If you want to “find time” for creativity, consider this question: How can I transform my schedule from a manager’s to a producer’s? It’s not an easy shift to make. Most of us habitually fill our calendars in a way that mirrors a manager’s schedule. We perceive any unallocated time as “empty” and available. Psychologist and writer Dan Ariely points out that this is a misguided notion. “The truth is that the voids are the spaces where you are supposed to do the most meaningful work.”

Instead of worrying about finding time, we should focus on a dire threat to creativity: a lack of focus. As author Cal Newport suggests, we need to concentrate our attention during the various stages of creative work. This approach requires minimizing interruptions, particularly those induced by technology and social media. Newport proposes trading “fee or online time” for free periods. Rather than taking breaks from digital media, we should schedule regular breaks to enjoy it. Simultaneously, we should establish the habit of asking ourselves: When should I take a break to foster connections?

How Do I Have a Breakthrough Idea?

Before embarking on a creative endeavor, people often set lofty expectations. They believe their idea must lead to fortune, change the world, or earn the respect and recognition of millions. Ambition is admirable, but in the initial stages, the focus should be on getting the job done and doing it well, rather than fixating on the outcome.

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Predicting the results of creative efforts is challenging, even for seasoned creators. Psychologist Dean Simonton’s research on creativity indicates that even experienced individuals struggle to accurately anticipate the success of their personal projects. However, successful people overcome this uncertainty by simply pushing forward and being creative. Through relentless productivity, they achieve frequent and sometimes astonishing triumphs.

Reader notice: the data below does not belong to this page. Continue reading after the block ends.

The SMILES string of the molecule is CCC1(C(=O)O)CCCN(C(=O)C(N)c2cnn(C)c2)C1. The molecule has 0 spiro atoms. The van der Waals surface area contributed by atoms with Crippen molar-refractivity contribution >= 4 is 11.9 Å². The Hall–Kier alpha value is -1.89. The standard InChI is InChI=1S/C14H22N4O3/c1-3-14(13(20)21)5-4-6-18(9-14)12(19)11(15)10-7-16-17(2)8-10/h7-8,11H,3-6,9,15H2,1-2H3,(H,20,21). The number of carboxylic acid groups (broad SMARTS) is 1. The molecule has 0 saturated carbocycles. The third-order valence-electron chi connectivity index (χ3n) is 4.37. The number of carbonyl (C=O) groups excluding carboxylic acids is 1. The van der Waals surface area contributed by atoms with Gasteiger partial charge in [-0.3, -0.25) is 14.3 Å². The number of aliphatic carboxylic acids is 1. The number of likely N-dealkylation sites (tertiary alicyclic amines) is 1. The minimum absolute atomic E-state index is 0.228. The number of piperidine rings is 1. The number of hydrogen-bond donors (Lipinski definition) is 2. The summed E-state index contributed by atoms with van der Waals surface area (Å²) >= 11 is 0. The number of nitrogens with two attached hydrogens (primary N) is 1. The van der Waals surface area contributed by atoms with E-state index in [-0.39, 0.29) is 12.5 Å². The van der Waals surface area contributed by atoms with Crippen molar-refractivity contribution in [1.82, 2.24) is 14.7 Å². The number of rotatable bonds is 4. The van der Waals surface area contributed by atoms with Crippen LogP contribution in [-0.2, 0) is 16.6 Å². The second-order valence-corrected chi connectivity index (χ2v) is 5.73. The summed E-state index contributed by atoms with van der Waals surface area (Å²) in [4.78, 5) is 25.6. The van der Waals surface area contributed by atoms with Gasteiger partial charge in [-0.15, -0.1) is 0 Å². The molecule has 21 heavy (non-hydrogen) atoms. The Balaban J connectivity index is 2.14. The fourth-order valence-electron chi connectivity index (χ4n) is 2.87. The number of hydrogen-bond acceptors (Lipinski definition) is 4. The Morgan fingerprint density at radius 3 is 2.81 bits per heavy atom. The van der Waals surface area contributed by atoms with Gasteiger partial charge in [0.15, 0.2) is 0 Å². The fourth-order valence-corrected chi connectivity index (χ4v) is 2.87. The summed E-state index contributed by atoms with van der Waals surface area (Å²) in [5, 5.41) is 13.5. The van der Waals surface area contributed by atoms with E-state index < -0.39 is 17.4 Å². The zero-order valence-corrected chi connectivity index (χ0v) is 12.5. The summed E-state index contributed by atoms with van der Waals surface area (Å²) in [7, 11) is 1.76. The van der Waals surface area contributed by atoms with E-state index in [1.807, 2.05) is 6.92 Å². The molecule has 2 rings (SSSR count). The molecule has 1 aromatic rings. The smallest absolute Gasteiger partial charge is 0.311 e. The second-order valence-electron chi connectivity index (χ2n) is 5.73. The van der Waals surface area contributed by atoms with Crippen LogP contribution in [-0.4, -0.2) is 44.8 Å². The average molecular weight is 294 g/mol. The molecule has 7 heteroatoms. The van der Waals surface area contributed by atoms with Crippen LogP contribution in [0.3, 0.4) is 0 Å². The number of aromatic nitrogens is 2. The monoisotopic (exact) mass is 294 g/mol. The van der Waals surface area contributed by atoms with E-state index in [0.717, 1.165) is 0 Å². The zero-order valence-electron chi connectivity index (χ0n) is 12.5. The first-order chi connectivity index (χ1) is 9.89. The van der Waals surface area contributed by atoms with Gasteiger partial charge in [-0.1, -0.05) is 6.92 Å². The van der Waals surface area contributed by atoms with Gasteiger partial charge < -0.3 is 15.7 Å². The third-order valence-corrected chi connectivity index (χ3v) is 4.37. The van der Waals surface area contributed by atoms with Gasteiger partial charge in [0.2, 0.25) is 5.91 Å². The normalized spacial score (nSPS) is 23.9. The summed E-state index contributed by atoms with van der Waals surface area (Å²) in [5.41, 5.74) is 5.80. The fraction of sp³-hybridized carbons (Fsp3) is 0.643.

If you find yourself contemplating whether to pursue a project and desire assurance that you’re undertaking it for the right reasons, ask yourself: Would I still want to do it if I knew from the beginning that it was impossible?

Where Should I Start?

Designer Bruce Mau often encounters a common lament from young individuals eager to embark on creative projects: “I don’t know where to start.” To address this, Mau shares a favorite quote from composer John Cage: “It starts anywhere.”

Cage’s advice applies to anyone engaged in creative pursuits. Rather than fixating on finding the perfect starting point, like a captivating opening or an enchanting initial piece, focus on what you have at this moment. It could be a fragmented idea, an incomplete prototype, or being in the middle of a story.

The pursuit of a flawless beginning is often a stalling tactic. This applies to preparatory activities as well, such as creating an ideal workspace and amassing copious preliminary research. Mau recounts a story about a writer friend who consistently arranges bookshelves and organizes their office before commencing work on an ambitious new book. However, this writer never starts the actual writing.

If you frequently find yourself making extensive preparations, engaging in busywork, or accumulating unnecessary research, ask yourself: Am I just rearranging the shelves? While research is crucial, it’s equally important to recognize when you’re over-preparing as a means of postponing the fear of facing the daunting blank canvas or computer screen.

It’s better to start creating something as soon as possible, whether it’s writing, drawing, or testing. Don’t fret too much about quality at this stage because what you produce now will likely undergo changes or potentially be discarded altogether as you continue to refine your work. Tom Kelley, the general manager of Ideo, offers an opening question: What if I lower the bar? By embracing imperfection and starting with something rough, flawed, or even terrible, you establish a foundation upon which you can build. Remember, even the things that are seemingly insignificant in and of themselves can serve as a strong starting point.

To learn more about creativity and explore further insights, visit Caravansarai.